Paul Laurence Dunbar

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What is the message of Paul Laurence Dunbar's poem “The Sparrow”?

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Paul Laurence Dunbar's poem "The Sparrow" communicates that contemporary society is often too preoccupied to appreciate the beauty of nature. Dunbar uses the symbol of a sparrow to illustrate how people ignore the simple wonders around them, such as the song of a bird, due to their distractions. His message is a call for individuals to reflect on their neglect of nature's beauty before it's too late and these wonders are gone.

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In “The Sparrow,” poet Paul Laurence Dunbar attempts to convey how people in contemporary society are too distracted to notice the beauty of the natural world.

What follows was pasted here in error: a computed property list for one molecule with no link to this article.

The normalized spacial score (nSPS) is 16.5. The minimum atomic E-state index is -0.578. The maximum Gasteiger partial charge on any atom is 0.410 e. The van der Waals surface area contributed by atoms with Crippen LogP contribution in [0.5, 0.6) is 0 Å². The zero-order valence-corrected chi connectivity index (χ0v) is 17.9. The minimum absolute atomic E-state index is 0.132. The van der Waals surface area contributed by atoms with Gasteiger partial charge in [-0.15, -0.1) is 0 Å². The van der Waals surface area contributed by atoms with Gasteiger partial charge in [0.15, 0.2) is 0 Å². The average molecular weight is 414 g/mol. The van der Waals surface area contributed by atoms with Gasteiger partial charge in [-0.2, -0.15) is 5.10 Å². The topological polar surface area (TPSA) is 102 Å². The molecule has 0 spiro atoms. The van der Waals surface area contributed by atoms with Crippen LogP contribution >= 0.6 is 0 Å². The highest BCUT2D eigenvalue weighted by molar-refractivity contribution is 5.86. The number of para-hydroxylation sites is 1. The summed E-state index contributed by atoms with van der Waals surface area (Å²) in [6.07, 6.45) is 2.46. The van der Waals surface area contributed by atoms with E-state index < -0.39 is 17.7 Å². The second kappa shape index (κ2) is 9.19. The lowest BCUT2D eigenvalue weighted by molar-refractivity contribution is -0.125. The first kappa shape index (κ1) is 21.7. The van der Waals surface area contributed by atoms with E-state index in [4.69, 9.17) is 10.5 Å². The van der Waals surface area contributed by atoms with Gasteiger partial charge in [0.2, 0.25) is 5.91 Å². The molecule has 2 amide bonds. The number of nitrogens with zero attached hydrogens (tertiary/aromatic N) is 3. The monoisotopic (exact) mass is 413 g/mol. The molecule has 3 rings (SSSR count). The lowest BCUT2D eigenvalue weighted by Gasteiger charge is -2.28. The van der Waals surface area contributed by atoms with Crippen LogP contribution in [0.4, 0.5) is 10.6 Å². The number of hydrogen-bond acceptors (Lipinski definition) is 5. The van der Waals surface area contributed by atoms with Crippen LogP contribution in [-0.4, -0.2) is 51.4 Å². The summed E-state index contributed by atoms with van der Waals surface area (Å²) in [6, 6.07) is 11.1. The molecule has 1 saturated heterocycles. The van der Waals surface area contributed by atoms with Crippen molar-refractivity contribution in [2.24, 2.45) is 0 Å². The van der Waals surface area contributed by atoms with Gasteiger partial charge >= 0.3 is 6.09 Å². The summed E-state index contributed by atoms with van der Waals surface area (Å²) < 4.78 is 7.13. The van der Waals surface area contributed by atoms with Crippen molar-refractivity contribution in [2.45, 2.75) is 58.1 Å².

He begins the poem with the speaker describing how a sparrow taps on his window and sings a song, seemingly to him to get his attention. “But I work on,” he says, which means that he is too distracted to notice and ignores the bird. Eventually it flies away. He goes on to write about birds in general and how they are peaceful creatures who fly around us bringing hope and love. Although such mysterious and beautiful parts of nature are everywhere, people do not seem to notice. The poet describes this by saying:

But we, in traffic’s rush and din

Too deep engaged to let them in,

With deadened heart and sense plod on,

Nor know our loss till they are gone.

Here Dunbar suggests that it is not until the wonders of nature are gone that we realize how beautiful they were. He is prompting the reader to reflect upon their neglect of the simple wonders of the natural world.

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